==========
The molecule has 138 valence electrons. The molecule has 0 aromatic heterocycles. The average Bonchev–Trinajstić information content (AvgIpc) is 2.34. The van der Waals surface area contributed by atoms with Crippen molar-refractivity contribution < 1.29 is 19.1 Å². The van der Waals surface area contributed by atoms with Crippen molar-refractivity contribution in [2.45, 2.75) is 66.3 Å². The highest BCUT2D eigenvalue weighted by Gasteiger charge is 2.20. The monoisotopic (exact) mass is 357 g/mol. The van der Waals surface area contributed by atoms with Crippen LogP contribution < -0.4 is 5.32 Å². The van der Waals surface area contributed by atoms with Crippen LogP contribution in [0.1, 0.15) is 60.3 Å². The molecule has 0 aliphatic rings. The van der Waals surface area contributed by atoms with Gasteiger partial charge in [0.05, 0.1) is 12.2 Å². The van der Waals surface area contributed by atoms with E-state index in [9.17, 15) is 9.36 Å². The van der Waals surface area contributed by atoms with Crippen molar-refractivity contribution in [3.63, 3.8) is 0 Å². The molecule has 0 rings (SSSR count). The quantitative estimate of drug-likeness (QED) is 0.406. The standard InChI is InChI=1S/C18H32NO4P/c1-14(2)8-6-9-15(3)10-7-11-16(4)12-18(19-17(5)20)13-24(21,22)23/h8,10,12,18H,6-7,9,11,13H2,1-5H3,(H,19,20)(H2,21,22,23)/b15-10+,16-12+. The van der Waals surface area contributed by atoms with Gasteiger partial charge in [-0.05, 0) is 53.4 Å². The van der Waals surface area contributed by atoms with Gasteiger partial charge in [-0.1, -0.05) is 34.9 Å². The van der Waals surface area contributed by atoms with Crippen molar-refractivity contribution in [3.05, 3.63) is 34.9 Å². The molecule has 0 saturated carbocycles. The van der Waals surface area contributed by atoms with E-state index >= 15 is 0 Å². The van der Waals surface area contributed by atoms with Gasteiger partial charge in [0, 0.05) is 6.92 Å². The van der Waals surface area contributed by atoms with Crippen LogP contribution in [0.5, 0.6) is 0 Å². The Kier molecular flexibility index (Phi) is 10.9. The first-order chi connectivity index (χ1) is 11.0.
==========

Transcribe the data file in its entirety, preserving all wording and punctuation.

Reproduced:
The molecule has 138 valence electrons. The molecule has 0 aromatic heterocycles. The average Bonchev–Trinajstić information content (AvgIpc) is 2.34. The van der Waals surface area contributed by atoms with Crippen molar-refractivity contribution < 1.29 is 19.1 Å². The van der Waals surface area contributed by atoms with Crippen molar-refractivity contribution in [2.45, 2.75) is 66.3 Å². The highest BCUT2D eigenvalue weighted by Gasteiger charge is 2.20. The monoisotopic (exact) mass is 357 g/mol. The van der Waals surface area contributed by atoms with Crippen LogP contribution < -0.4 is 5.32 Å². The van der Waals surface area contributed by atoms with Crippen LogP contribution in [0.1, 0.15) is 60.3 Å². The molecule has 0 aliphatic rings. The van der Waals surface area contributed by atoms with Gasteiger partial charge in [0.05, 0.1) is 12.2 Å². The van der Waals surface area contributed by atoms with E-state index in [9.17, 15) is 9.36 Å². The van der Waals surface area contributed by atoms with Crippen molar-refractivity contribution in [3.63, 3.8) is 0 Å². The molecule has 0 rings (SSSR count). The quantitative estimate of drug-likeness (QED) is 0.406. The standard InChI is InChI=1S/C18H32NO4P/c1-14(2)8-6-9-15(3)10-7-11-16(4)12-18(19-17(5)20)13-24(21,22)23/h8,10,12,18H,6-7,9,11,13H2,1-5H3,(H,19,20)(H2,21,22,23)/b15-10+,16-12+. The van der Waals surface area contributed by atoms with Gasteiger partial charge in [-0.05, 0) is 53.4 Å². The van der Waals surface area contributed by atoms with Gasteiger partial charge in [-0.1, -0.05) is 34.9 Å². The van der Waals surface area contributed by atoms with Crippen molar-refractivity contribution in [3.05, 3.63) is 34.9 Å². The molecule has 0 saturated carbocycles. The van der Waals surface area contributed by atoms with E-state index >= 15 is 0 Å². The van der Waals surface area contributed by atoms with Gasteiger partial charge in [0, 0.05) is 6.92 Å². The van der Waals surface area contributed by atoms with Crippen LogP contribution in [0.5, 0.6) is 0 Å². The Kier molecular flexibility index (Phi) is 10.9. The first-order chi connectivity index (χ1) is 11.0.